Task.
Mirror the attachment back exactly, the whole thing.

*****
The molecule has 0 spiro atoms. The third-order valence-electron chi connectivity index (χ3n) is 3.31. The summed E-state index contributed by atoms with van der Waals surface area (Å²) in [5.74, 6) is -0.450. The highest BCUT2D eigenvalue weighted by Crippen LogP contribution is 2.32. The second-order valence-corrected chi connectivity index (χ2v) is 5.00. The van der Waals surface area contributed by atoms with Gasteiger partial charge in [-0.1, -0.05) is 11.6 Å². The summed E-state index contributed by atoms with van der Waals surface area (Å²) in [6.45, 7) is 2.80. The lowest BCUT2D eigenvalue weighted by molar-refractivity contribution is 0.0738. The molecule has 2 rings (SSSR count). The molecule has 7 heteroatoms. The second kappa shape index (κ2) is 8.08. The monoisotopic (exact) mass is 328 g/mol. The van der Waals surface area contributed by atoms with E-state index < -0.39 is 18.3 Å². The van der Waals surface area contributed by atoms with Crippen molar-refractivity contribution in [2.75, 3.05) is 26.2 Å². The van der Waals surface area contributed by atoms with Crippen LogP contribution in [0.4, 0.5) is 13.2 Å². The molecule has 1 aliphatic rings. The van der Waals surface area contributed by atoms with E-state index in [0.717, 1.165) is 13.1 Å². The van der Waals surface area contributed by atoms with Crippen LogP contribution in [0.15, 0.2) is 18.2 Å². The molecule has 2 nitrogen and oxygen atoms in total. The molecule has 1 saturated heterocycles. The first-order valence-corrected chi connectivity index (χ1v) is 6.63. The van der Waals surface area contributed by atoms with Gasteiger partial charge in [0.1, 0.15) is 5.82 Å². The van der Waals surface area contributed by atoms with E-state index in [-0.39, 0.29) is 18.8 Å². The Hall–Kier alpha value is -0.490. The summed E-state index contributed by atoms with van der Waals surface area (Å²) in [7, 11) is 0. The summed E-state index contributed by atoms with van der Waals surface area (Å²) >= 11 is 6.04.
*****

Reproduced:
The molecule has 0 spiro atoms. The third-order valence-electron chi connectivity index (χ3n) is 3.31. The summed E-state index contributed by atoms with van der Waals surface area (Å²) in [5.74, 6) is -0.450. The highest BCUT2D eigenvalue weighted by Crippen LogP contribution is 2.32. The second-order valence-corrected chi connectivity index (χ2v) is 5.00. The van der Waals surface area contributed by atoms with Gasteiger partial charge in [-0.1, -0.05) is 11.6 Å². The summed E-state index contributed by atoms with van der Waals surface area (Å²) in [6.45, 7) is 2.80. The lowest BCUT2D eigenvalue weighted by molar-refractivity contribution is 0.0738. The molecule has 2 rings (SSSR count). The molecule has 7 heteroatoms. The second kappa shape index (κ2) is 8.08. The monoisotopic (exact) mass is 328 g/mol. The van der Waals surface area contributed by atoms with E-state index < -0.39 is 18.3 Å². The van der Waals surface area contributed by atoms with Crippen molar-refractivity contribution in [2.75, 3.05) is 26.2 Å². The van der Waals surface area contributed by atoms with Crippen LogP contribution in [0.4, 0.5) is 13.2 Å². The molecule has 1 aliphatic rings. The van der Waals surface area contributed by atoms with E-state index in [0.717, 1.165) is 13.1 Å². The van der Waals surface area contributed by atoms with Crippen LogP contribution in [0.15, 0.2) is 18.2 Å². The molecule has 2 nitrogen and oxygen atoms in total. The molecule has 1 saturated heterocycles. The first-order valence-corrected chi connectivity index (χ1v) is 6.63. The van der Waals surface area contributed by atoms with Gasteiger partial charge in [0.1, 0.15) is 5.82 Å². The van der Waals surface area contributed by atoms with E-state index in [-0.39, 0.29) is 18.8 Å². The Hall–Kier alpha value is -0.490. The summed E-state index contributed by atoms with van der Waals surface area (Å²) in [7, 11) is 0. The summed E-state index contributed by atoms with van der Waals surface area (Å²) >= 11 is 6.04.